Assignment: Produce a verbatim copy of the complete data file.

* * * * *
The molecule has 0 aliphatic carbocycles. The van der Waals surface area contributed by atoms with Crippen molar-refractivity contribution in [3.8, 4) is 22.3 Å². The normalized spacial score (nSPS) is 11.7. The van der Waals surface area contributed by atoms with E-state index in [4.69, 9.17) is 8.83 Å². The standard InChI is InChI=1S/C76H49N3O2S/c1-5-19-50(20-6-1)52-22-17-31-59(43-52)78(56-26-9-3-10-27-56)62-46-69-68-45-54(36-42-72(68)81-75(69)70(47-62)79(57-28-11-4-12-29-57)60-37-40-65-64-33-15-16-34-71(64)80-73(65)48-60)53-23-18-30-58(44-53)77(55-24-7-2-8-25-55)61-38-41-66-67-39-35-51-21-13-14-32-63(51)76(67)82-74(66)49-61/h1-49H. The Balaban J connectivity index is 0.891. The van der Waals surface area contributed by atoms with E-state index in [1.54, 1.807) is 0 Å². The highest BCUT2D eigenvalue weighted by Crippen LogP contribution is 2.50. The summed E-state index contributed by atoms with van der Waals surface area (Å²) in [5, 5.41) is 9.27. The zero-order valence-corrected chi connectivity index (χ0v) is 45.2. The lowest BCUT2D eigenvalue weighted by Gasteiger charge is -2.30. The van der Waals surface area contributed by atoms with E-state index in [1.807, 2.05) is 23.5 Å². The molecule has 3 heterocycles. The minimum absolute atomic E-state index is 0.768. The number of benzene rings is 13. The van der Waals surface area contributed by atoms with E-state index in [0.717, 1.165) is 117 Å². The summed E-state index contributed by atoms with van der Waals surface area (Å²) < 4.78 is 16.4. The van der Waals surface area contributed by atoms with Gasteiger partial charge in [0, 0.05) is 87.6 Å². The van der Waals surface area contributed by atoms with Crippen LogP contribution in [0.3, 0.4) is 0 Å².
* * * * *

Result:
The molecule has 0 aliphatic carbocycles. The van der Waals surface area contributed by atoms with Crippen molar-refractivity contribution in [3.8, 4) is 22.3 Å². The normalized spacial score (nSPS) is 11.7. The van der Waals surface area contributed by atoms with E-state index in [4.69, 9.17) is 8.83 Å². The standard InChI is InChI=1S/C76H49N3O2S/c1-5-19-50(20-6-1)52-22-17-31-59(43-52)78(56-26-9-3-10-27-56)62-46-69-68-45-54(36-42-72(68)81-75(69)70(47-62)79(57-28-11-4-12-29-57)60-37-40-65-64-33-15-16-34-71(64)80-73(65)48-60)53-23-18-30-58(44-53)77(55-24-7-2-8-25-55)61-38-41-66-67-39-35-51-21-13-14-32-63(51)76(67)82-74(66)49-61/h1-49H. The Balaban J connectivity index is 0.891. The van der Waals surface area contributed by atoms with E-state index in [1.54, 1.807) is 0 Å². The highest BCUT2D eigenvalue weighted by Crippen LogP contribution is 2.50. The summed E-state index contributed by atoms with van der Waals surface area (Å²) in [5, 5.41) is 9.27. The zero-order valence-corrected chi connectivity index (χ0v) is 45.2. The lowest BCUT2D eigenvalue weighted by Gasteiger charge is -2.30. The van der Waals surface area contributed by atoms with E-state index in [1.807, 2.05) is 23.5 Å². The molecule has 3 heterocycles. The minimum absolute atomic E-state index is 0.768. The number of benzene rings is 13. The van der Waals surface area contributed by atoms with E-state index in [0.717, 1.165) is 117 Å². The summed E-state index contributed by atoms with van der Waals surface area (Å²) < 4.78 is 16.4. The van der Waals surface area contributed by atoms with Gasteiger partial charge in [0, 0.05) is 87.6 Å². The van der Waals surface area contributed by atoms with Crippen LogP contribution in [0.3, 0.4) is 0 Å².